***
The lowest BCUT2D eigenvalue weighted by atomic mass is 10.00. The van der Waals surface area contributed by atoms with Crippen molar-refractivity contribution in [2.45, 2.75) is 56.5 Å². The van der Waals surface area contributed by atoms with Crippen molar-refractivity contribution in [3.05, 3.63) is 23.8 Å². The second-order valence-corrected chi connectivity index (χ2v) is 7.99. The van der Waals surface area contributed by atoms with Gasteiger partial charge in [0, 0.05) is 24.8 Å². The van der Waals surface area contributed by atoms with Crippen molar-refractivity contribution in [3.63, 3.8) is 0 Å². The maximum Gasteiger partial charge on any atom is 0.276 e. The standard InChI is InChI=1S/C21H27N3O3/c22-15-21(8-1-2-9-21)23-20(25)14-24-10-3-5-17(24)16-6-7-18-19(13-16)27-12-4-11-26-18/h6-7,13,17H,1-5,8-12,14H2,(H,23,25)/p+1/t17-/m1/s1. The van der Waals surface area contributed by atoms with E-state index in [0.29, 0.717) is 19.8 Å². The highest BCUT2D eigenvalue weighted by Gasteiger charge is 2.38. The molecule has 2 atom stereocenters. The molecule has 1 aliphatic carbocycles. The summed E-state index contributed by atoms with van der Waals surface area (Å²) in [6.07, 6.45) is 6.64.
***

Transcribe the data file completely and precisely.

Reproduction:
The lowest BCUT2D eigenvalue weighted by atomic mass is 10.00. The van der Waals surface area contributed by atoms with Crippen molar-refractivity contribution in [2.45, 2.75) is 56.5 Å². The van der Waals surface area contributed by atoms with Crippen molar-refractivity contribution in [3.05, 3.63) is 23.8 Å². The second-order valence-corrected chi connectivity index (χ2v) is 7.99. The van der Waals surface area contributed by atoms with Gasteiger partial charge in [0, 0.05) is 24.8 Å². The van der Waals surface area contributed by atoms with Crippen molar-refractivity contribution in [3.63, 3.8) is 0 Å². The maximum Gasteiger partial charge on any atom is 0.276 e. The standard InChI is InChI=1S/C21H27N3O3/c22-15-21(8-1-2-9-21)23-20(25)14-24-10-3-5-17(24)16-6-7-18-19(13-16)27-12-4-11-26-18/h6-7,13,17H,1-5,8-12,14H2,(H,23,25)/p+1/t17-/m1/s1. The van der Waals surface area contributed by atoms with E-state index in [0.29, 0.717) is 19.8 Å². The highest BCUT2D eigenvalue weighted by Gasteiger charge is 2.38. The molecule has 2 atom stereocenters. The molecule has 1 aliphatic carbocycles. The summed E-state index contributed by atoms with van der Waals surface area (Å²) in [6.07, 6.45) is 6.64.